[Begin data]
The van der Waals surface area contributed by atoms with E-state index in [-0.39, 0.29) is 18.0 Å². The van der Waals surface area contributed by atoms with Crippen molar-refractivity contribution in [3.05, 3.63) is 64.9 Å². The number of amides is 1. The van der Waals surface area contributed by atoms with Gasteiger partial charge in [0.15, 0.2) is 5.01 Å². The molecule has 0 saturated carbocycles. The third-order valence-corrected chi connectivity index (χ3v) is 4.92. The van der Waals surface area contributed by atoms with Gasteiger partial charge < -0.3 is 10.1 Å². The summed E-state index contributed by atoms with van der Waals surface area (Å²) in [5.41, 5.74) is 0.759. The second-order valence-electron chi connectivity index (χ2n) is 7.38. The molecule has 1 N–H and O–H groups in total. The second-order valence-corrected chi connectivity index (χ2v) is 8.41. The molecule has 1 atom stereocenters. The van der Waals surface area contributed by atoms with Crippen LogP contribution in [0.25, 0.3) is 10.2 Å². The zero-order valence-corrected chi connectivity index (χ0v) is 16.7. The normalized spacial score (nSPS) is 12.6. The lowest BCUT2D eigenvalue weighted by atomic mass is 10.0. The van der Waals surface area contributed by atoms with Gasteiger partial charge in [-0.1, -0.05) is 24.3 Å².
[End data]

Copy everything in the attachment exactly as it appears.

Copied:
The van der Waals surface area contributed by atoms with E-state index in [-0.39, 0.29) is 18.0 Å². The van der Waals surface area contributed by atoms with Crippen molar-refractivity contribution in [3.05, 3.63) is 64.9 Å². The number of amides is 1. The van der Waals surface area contributed by atoms with Gasteiger partial charge in [0.15, 0.2) is 5.01 Å². The molecule has 0 saturated carbocycles. The third-order valence-corrected chi connectivity index (χ3v) is 4.92. The van der Waals surface area contributed by atoms with Gasteiger partial charge < -0.3 is 10.1 Å². The summed E-state index contributed by atoms with van der Waals surface area (Å²) in [5.41, 5.74) is 0.759. The second-order valence-electron chi connectivity index (χ2n) is 7.38. The molecule has 1 N–H and O–H groups in total. The second-order valence-corrected chi connectivity index (χ2v) is 8.41. The molecule has 1 atom stereocenters. The van der Waals surface area contributed by atoms with Crippen LogP contribution in [0.25, 0.3) is 10.2 Å². The zero-order valence-corrected chi connectivity index (χ0v) is 16.7. The normalized spacial score (nSPS) is 12.6. The lowest BCUT2D eigenvalue weighted by atomic mass is 10.0. The van der Waals surface area contributed by atoms with Gasteiger partial charge in [-0.1, -0.05) is 24.3 Å².